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The Cost to Punting

Brian Burke (admin  of Advanced NFL Stats) posted a very insightful piece on Deadspin (and also Slate) regarding the slow evolution in the punt/go-for-it decision on 4th down.  Readers might recall the outcry two season back across media-dom from Bill Simmons, Teddy Bruschi and others when the Patriots shunned punting from their own 30 late in a game against the Colts. (Belichick Understands Probability).  Sacrilege.  Insulting to the defense, *&%^& statheads, yada, yada, yada.  Burke offers a very persuasive thought experiment:

There are many doubters when it comes to four-down football. If you're in that camp, indulge me in a quick thought experiment. Let's imagine a football world where the punt and field goal had never been invented. (Sorry, Ray Guy and Jan Stenerud.) In this universe, there would be no second-guessing: Teams would go for it on every fourth down. Then one day, some smart guy invents the punt and approaches a head coach with his new idea. "Hey coach," he'd say, "instead of trying for a first down every time, let's voluntarily give the ball to the other team." Our coach would be incredulous at this suggestion. "You want me to give up 25 percent of our precious downs for just 35 yards of field position? Do you have any idea how difficult it would be for us to score?" And the coach would be right.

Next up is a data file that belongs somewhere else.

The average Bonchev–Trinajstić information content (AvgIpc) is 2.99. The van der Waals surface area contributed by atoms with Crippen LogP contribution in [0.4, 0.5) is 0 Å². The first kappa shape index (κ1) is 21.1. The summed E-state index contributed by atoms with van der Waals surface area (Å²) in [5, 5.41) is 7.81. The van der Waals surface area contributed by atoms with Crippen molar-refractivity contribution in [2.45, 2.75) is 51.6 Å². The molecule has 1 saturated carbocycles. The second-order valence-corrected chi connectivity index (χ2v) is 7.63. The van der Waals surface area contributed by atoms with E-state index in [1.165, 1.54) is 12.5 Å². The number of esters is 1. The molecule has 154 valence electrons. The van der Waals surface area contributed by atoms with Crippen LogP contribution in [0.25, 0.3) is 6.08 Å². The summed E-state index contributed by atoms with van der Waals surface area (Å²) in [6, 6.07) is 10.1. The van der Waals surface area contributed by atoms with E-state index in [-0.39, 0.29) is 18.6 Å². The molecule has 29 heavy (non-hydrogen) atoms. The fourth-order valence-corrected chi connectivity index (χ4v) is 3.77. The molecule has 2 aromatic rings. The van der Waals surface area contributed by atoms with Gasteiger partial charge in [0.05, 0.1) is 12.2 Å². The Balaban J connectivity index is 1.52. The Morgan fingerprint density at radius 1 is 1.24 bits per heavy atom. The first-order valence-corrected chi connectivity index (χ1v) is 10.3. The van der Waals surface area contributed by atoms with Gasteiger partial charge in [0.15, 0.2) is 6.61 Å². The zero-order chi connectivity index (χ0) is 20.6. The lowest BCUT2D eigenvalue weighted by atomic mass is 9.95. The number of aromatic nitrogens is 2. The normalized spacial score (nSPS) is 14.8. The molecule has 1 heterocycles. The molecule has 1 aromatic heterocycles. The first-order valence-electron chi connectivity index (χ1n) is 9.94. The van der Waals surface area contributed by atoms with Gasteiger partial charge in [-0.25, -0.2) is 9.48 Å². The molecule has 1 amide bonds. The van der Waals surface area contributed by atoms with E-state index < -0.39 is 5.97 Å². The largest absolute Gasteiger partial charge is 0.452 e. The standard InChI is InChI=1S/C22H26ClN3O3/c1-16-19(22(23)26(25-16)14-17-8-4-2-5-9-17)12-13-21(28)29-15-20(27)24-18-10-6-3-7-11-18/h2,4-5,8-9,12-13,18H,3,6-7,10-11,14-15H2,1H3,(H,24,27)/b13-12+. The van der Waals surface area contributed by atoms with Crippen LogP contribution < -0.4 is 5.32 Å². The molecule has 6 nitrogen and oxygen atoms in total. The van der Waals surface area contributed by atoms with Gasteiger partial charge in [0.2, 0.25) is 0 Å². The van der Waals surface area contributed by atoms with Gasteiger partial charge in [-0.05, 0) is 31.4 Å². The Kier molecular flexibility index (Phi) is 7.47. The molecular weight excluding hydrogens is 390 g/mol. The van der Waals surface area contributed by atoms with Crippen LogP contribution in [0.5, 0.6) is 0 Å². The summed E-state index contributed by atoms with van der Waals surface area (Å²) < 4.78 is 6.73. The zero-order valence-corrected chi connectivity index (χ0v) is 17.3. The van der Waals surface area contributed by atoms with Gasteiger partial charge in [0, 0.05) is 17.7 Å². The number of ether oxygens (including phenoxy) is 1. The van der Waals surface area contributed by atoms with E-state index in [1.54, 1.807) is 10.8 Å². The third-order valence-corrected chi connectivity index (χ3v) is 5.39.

His experiment amplifies the critical cost of punting -- voluntarily giving up valuable possession of the ball.   Yes, going-for-it on 4th down and failing hurts, but so does handing over the football to a high-powered offense.  The story is couched so that the typically explicit and implicit costs switch places, thereby highlighting the silliness of coaches who treat the 35 yard change of in expected field position as the only real cost while discounting the implicit cost of the lost possession.  Moreover, this discounting of the implicit cost of possession seems closely tied to what is generally accepted practice that made more sense in an era of defensive dominance and low scoring.  The 1974 Steelers gaining 35 yards in field position for their defense against almost anybody is much different than a than handing over possession to Brady, Manning, Brees, or Rodgers with time on the clock where they have already racked up 400 yards of offense or more.

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